--Schott (De Volkskrant, Netherlands)
A half truth is a whole lie
Welcome to Costco,
I love you
It's a beautiful mornin', ah
I think I'll go outside a while
And just smile
Just take in some clean fresh air, boy!
--A Beautiful Morning,
Play that funky music white boy
Lay down that boogie and
play that funky music 'til you die
--Play That Funky Music,
A caveat, and a wish:
Ranger and I considered this week which loss will hurt the most: the death of Princess Leia (Carrie Fisher) or former boy band singer George Michael. The news cycle has tended assiduously to both. But the answer is, “neither”.
The greatest loss is the integrity of the portal through we are fed such stuff. 2016 marks the death of the news media as a trusted partner in our vaunted democratic experiment. Requiescat in pace.
Yes, yes, we all know the news has always come with a bias, and even the fact of what we see is determined for us. But this year, the rust fully breached the veneer.
It has been a long, inexorable regression.
Newspapers have been precipitously cutting staff and shuttering operations for over a decade. Cheap, often unvetted and inaccurate content has filled the void (thank you Huffington Post for leading the way, exploiting desperate and often unpaid writers.)
Gone are most college journalism departments and their lessons of boring but stolid integrity. In their place, media studies programs where one learns the art of the package and the spectacle, how to be “newsy” and “newsish”, have bling, and get hired.
Fakirs and Magis:
In 2016, it became o.k. for "legitimate" newscasters to present a lie, provided it propped up the approved liberal agenda.
Couric edited her "Under the Gun" documentary to further the program's anti-gun agenda. Jill Stein was censored in her appearance on the PBS Newshour to make the candidate appear clueless. The reporting offenses are legion, and occurred daily through 2016 in every erstwhile legitimate news outlet.
This year, I learned disgust for my previous go-to sites, places like The New York Times, The New Yorker and National Public Radio. Each liberal media source partook this election season in a robust and frenzied dance of “Kill the Other Candidate,” and they did so by any means necessary.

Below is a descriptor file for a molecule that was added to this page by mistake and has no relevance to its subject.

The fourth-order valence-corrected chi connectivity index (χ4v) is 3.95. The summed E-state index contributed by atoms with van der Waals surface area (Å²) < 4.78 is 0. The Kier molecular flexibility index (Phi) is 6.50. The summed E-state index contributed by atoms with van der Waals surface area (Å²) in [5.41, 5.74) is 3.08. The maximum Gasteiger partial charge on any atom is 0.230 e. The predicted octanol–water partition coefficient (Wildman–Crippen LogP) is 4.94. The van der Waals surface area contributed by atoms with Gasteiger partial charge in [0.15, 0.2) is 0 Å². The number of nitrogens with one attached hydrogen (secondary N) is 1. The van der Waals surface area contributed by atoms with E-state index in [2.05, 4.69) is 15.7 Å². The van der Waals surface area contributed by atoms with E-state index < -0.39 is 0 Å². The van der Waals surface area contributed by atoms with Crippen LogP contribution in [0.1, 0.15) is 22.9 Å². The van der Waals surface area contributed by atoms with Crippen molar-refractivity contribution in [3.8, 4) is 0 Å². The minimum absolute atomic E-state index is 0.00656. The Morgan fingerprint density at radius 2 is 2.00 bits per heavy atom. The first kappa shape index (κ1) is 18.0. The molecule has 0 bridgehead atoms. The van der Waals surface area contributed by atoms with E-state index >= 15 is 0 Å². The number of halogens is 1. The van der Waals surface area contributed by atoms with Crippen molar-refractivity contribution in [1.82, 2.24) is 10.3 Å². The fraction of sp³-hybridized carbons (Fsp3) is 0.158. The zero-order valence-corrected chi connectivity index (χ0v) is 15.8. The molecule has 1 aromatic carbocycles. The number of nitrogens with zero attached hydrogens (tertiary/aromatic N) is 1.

It turns out much of their “news” was fake -- misinformed or outright created to foment madness and fury. And in their mad bubble, they were wrong. (It didn't take a Carnac the Magnificent to see this.)
We head into 2017 dampened by a sour anger and a bitter fear born of their imposed and continually reinforced ideation. It is a poor way to welcome a new presidency and a New Year.
For those who were blinkered, snookered and tribed-up, our wish and hope is that you will wake up, and not too hungover.
In the face of this loss, some tonic ideas from elsewhere:
A Swedish friend recently celebrated with me the Finnish concept of “Sisu” (in honor of my heritage). Sisu is a national ethos, and has no English translation. Roughly, it means “grit”. Getting it done despite all resistance; seizing success from the jaws of defeat.
Sisu is a good and noble sort of hardheadness.
We then spoke of “lagom”, the Swedish concept of “just enough” – neither too much, nor too little. Again, a concept absent from the average U.S. lexicon.
Lagom is a sort of life art, the knowing and understanding of what is necessary for an elegantly simple life. It is a hard concept to acquire for one raised in our “more for me” society.
For good measure, we threw in the Danish idea of “hygge”. Hygge is both the having and the enjoying of simple comforts, the sort that makes a “hard rain’s gonna fall” sort of day bearable. It is neither ostentatious nor in excess. It may be private, or shared. It is a self-comfort.
So for our readers may you know sisu, lagom and hygge as the holiday season draws nigh. May we all find a candle to light our way.
May we be grateful for the things not lost, and for the ability to apprehend and to appreciate them.